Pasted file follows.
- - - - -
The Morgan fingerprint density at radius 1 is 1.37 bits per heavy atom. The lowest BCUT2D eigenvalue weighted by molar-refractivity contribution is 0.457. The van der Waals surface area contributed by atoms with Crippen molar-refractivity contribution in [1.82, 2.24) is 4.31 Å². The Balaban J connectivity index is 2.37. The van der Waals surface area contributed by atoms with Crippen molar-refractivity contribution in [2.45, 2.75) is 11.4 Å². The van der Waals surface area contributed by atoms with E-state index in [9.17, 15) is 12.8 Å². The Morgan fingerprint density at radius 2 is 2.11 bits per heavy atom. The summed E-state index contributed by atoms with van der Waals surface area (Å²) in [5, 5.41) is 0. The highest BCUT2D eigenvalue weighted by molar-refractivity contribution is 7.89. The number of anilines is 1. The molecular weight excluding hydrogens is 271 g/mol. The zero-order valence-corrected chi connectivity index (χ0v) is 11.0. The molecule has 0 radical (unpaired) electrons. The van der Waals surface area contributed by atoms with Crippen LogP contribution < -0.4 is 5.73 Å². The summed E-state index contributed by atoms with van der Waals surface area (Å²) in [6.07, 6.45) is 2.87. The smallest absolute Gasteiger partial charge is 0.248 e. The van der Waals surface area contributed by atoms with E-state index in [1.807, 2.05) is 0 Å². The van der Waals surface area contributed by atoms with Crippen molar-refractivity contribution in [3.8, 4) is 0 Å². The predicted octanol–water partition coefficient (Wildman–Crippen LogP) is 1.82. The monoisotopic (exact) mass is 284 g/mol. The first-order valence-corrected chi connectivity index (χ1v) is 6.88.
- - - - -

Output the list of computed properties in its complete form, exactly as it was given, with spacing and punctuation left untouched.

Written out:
The Morgan fingerprint density at radius 1 is 1.37 bits per heavy atom. The lowest BCUT2D eigenvalue weighted by molar-refractivity contribution is 0.457. The van der Waals surface area contributed by atoms with Crippen molar-refractivity contribution in [1.82, 2.24) is 4.31 Å². The Balaban J connectivity index is 2.37. The van der Waals surface area contributed by atoms with Crippen molar-refractivity contribution in [2.45, 2.75) is 11.4 Å². The van der Waals surface area contributed by atoms with E-state index in [9.17, 15) is 12.8 Å². The Morgan fingerprint density at radius 2 is 2.11 bits per heavy atom. The summed E-state index contributed by atoms with van der Waals surface area (Å²) in [5, 5.41) is 0. The highest BCUT2D eigenvalue weighted by molar-refractivity contribution is 7.89. The number of anilines is 1. The molecular weight excluding hydrogens is 271 g/mol. The zero-order valence-corrected chi connectivity index (χ0v) is 11.0. The molecule has 0 radical (unpaired) electrons. The van der Waals surface area contributed by atoms with Crippen LogP contribution < -0.4 is 5.73 Å². The summed E-state index contributed by atoms with van der Waals surface area (Å²) in [6.07, 6.45) is 2.87. The smallest absolute Gasteiger partial charge is 0.248 e. The van der Waals surface area contributed by atoms with E-state index in [1.807, 2.05) is 0 Å². The van der Waals surface area contributed by atoms with Crippen molar-refractivity contribution in [3.8, 4) is 0 Å². The predicted octanol–water partition coefficient (Wildman–Crippen LogP) is 1.82. The monoisotopic (exact) mass is 284 g/mol. The first-order valence-corrected chi connectivity index (χ1v) is 6.88.